Jasper is my beloved red bicycle. No matter how many times I leave him out in the rain, Jasper is ready and willing to take me where I need to go
except when he has a puncture.
After looking more closely at the back wheel, more than one person has asked if Jasper is a fixie. He is not! He has a super nifty internal gearbox. A gearbox which, as far as I could tell you for my first six months of bike ownership, is controlled by black magic and powered by the souls of previous owners.
Thanks to the Broken Spoke, I took a class in this black magic, by which I mean Sturmey Archer 3-speed hubs. This was my first course at the Co-op, and even though it’s listed as an advanced course, it stands almost entirely on its own and can be taken “out of sequence”. The four of us found it mentally exhausting for, after disassembling and reassembling the hub once, we were tasked with using our knowledge of the individual components to explain how the hub changed gears. But, we succeeded, and found the process more rewarding for having not been given the answers.
Back to Jasper. As is the nature of poorly-maintained bikes, he had a very idiosyncratic mixture of clicks, rattles, and rasps, which I worked through piece by piece. While waiting for the glue to dry on a patched tube, I decided to put my at-the-time reasonably fresh knowledge to the test and take the already removed wheel to bits!
My photos do not provide anywhere near a comprehensive set of instructions, but for the extra-curious, there is a nice instructional video here. You’ll notice that the mechanic in the video starts with a bare hub, while I start with an entire wheel, but the process is the same – I just have a few extra starting steps. While I could also remove the hub from the wheel, it’s not at all necessary for this and a hub strip is already a time-consuming process, so I will leave the highly ambitious “combination hub strip and complete wheel reassembly” to someone with a lot of time on their hands.
The innocent wheel. It has no idea what lies in store (but, looking at this photo, degreaser should be involved). The next several minutes consisted of removing nuts, washers, and a few other odd bits; it is, in my humble opinion, the dullest part of the entire process, which is why I’ve done the photographic equivalent of fast-forwarding and not included it.
Once the cones are off of both sides, out come the cool-looking internal bits: in this photo, I’m pulling away the sprocket and a few still-attached pieces to expose the ball ring, one of three sets of bearings. Already removed and not pictured are a spring and a silly-looking plastic cap, without which the bike would neither change gears nor go forward.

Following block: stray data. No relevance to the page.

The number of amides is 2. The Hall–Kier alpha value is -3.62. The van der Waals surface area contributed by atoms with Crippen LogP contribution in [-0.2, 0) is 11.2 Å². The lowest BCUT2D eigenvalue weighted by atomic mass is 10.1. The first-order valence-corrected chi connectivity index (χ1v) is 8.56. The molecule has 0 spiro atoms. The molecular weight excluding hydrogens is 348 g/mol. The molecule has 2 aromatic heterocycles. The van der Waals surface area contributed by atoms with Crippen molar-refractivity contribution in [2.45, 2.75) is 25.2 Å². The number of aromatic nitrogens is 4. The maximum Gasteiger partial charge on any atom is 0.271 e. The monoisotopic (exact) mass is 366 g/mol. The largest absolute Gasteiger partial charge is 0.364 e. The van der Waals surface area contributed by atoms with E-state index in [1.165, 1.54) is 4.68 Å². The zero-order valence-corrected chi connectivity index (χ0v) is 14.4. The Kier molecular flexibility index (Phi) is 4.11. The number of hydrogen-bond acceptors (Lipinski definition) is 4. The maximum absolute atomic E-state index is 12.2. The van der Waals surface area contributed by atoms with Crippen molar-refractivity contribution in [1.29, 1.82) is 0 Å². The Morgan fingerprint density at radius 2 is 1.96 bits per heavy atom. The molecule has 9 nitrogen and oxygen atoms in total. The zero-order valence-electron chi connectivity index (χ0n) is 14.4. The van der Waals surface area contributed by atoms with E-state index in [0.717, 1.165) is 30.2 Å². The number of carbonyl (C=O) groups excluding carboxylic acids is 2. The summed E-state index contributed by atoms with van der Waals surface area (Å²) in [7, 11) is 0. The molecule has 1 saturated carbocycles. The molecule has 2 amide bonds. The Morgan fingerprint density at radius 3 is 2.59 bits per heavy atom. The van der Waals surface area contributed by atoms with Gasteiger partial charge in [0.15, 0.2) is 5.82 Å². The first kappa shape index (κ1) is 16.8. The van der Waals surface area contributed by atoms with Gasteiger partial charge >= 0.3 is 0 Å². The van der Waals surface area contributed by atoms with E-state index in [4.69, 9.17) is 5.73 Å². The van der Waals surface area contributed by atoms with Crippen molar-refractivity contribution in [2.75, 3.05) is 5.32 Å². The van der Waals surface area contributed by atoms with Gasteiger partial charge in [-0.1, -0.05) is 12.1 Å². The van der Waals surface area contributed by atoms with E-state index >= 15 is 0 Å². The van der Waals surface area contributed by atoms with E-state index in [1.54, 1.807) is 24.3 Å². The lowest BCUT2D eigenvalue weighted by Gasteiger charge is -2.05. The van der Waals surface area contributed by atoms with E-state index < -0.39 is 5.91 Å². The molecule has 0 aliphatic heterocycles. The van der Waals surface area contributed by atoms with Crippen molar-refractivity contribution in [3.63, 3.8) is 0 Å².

Now for the EXTRA-exciting part: a solid grey lump of insides! (The third set of bearings I mentioned earlier is also visible.) The components inside the hub tend to be grouped into large discrete chunks, but rest assured, there are still more tiny bits hiding inside.
The solid grey lump splits nicely into the two largest pieces in the bottom row: the planet cage (left) and gear ring (right). Notice, if you can see it amongst the pre-cleaning muck, the tiny little cog on the axle: this is the sun. As you pedal and the axle rotates, the four little gears (planets) rotate and move the gear ring with it, but faster than the planet cage. It’s this discrepancy that provides an important clue as to how the bike changes gears.
This is roughly the point at which I started the lengthy process of cleaning and reassembly; I don’t have any images of the really tiny pieces (the planets come out of the cage quite easily, for example) as my hands were by then thoroughly covered in hub grease. Tragically, my first solo hub strip ended ignominiously, as I left out a spacer and was consequently unable to cycle home; fortunately, I was able to reposition the piece and cycle off the next day.
I will leave you with a practical tip for hub owners facing a vexing but simple problem: I’ve met several people, including myself, who have had their bike fall out of gear while they’re cycling, leaving them fruitlessly spinning the pedals. I know I ignored the problem, fearing it was some thorny issue in the deepest darkest depths of my hub. It may not be! It may be a simple matter of gear cable adjustment.
To simplify the process egregiously, the bike changes gears by sliding the clutch (the four-flanged nut in the bottom left of the blue tray) along the axle: to the left (inward) for higher gears and to the right (outward) for lower gears. Between second and third gear, there is a space where the clutch isn’t grabbing anything, so if the bike is between these gears, you won’t go anywhere no matter how hard you spin the pedals. Sometimes – in my case, because my back wheel was not properly affixed and was sliding forward! – the gear cable is or becomes incorrectly calibrated, causing the clutch to be slightly too far to the left or right. If this is the case, the solution is to shorten or lengthen the cable by a tiny, tiny amount, which is done by twisting the long cylindrical tube highlighted in blue, below, a quarter twist at a time. No dismantling [hopefully] required!
Though, if you decide to try this at home, do please test the results before cycling off and ending up with a two-speed bicycle with a shifter that lies. Learn from my mistakes.
It can seem scary to jump in at the deep end, especially with something like bike mechanics, but I’m very glad I did. I had loads of fun, learned something I could immediately use on my own bike, and built my mechanical confidence as a result. My skills have not suffered from having been learned in a strange order – if anything, starting with a topic of great interest to me encouraged me to go further and learn more.
Broken Spoke volunteer (Greeter & Team Beryl member)